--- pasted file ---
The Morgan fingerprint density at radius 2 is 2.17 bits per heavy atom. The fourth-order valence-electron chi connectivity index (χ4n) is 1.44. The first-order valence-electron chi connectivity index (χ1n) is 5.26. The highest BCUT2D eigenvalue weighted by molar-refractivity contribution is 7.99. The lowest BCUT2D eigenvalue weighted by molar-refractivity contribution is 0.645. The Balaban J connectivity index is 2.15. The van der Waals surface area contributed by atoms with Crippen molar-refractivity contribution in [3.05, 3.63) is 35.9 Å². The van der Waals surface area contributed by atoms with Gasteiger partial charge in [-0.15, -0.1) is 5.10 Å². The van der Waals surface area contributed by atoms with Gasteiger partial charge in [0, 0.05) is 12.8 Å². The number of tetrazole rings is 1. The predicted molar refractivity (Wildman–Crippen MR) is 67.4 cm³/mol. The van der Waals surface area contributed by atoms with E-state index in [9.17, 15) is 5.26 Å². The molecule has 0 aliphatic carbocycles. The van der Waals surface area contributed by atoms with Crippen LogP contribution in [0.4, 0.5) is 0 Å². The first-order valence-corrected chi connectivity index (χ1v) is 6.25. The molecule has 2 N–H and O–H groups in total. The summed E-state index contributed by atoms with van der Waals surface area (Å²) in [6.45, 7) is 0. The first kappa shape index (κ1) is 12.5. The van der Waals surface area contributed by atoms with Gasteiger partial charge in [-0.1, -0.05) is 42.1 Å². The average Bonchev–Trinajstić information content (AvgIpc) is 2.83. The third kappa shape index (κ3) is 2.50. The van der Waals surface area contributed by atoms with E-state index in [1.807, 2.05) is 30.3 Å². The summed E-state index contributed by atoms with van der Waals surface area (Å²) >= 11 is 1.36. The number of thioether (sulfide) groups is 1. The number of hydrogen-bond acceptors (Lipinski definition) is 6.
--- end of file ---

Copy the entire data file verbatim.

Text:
The Morgan fingerprint density at radius 2 is 2.17 bits per heavy atom. The fourth-order valence-electron chi connectivity index (χ4n) is 1.44. The first-order valence-electron chi connectivity index (χ1n) is 5.26. The highest BCUT2D eigenvalue weighted by molar-refractivity contribution is 7.99. The lowest BCUT2D eigenvalue weighted by molar-refractivity contribution is 0.645. The Balaban J connectivity index is 2.15. The van der Waals surface area contributed by atoms with Crippen molar-refractivity contribution in [3.05, 3.63) is 35.9 Å². The van der Waals surface area contributed by atoms with Gasteiger partial charge in [-0.15, -0.1) is 5.10 Å². The van der Waals surface area contributed by atoms with Gasteiger partial charge in [0, 0.05) is 12.8 Å². The number of tetrazole rings is 1. The predicted molar refractivity (Wildman–Crippen MR) is 67.4 cm³/mol. The van der Waals surface area contributed by atoms with E-state index in [9.17, 15) is 5.26 Å². The molecule has 0 aliphatic carbocycles. The van der Waals surface area contributed by atoms with Crippen LogP contribution in [0.4, 0.5) is 0 Å². The first-order valence-corrected chi connectivity index (χ1v) is 6.25. The molecule has 2 N–H and O–H groups in total. The summed E-state index contributed by atoms with van der Waals surface area (Å²) in [6.45, 7) is 0. The first kappa shape index (κ1) is 12.5. The van der Waals surface area contributed by atoms with Gasteiger partial charge in [-0.1, -0.05) is 42.1 Å². The average Bonchev–Trinajstić information content (AvgIpc) is 2.83. The third kappa shape index (κ3) is 2.50. The van der Waals surface area contributed by atoms with E-state index in [1.807, 2.05) is 30.3 Å². The summed E-state index contributed by atoms with van der Waals surface area (Å²) >= 11 is 1.36. The number of thioether (sulfide) groups is 1. The number of hydrogen-bond acceptors (Lipinski definition) is 6.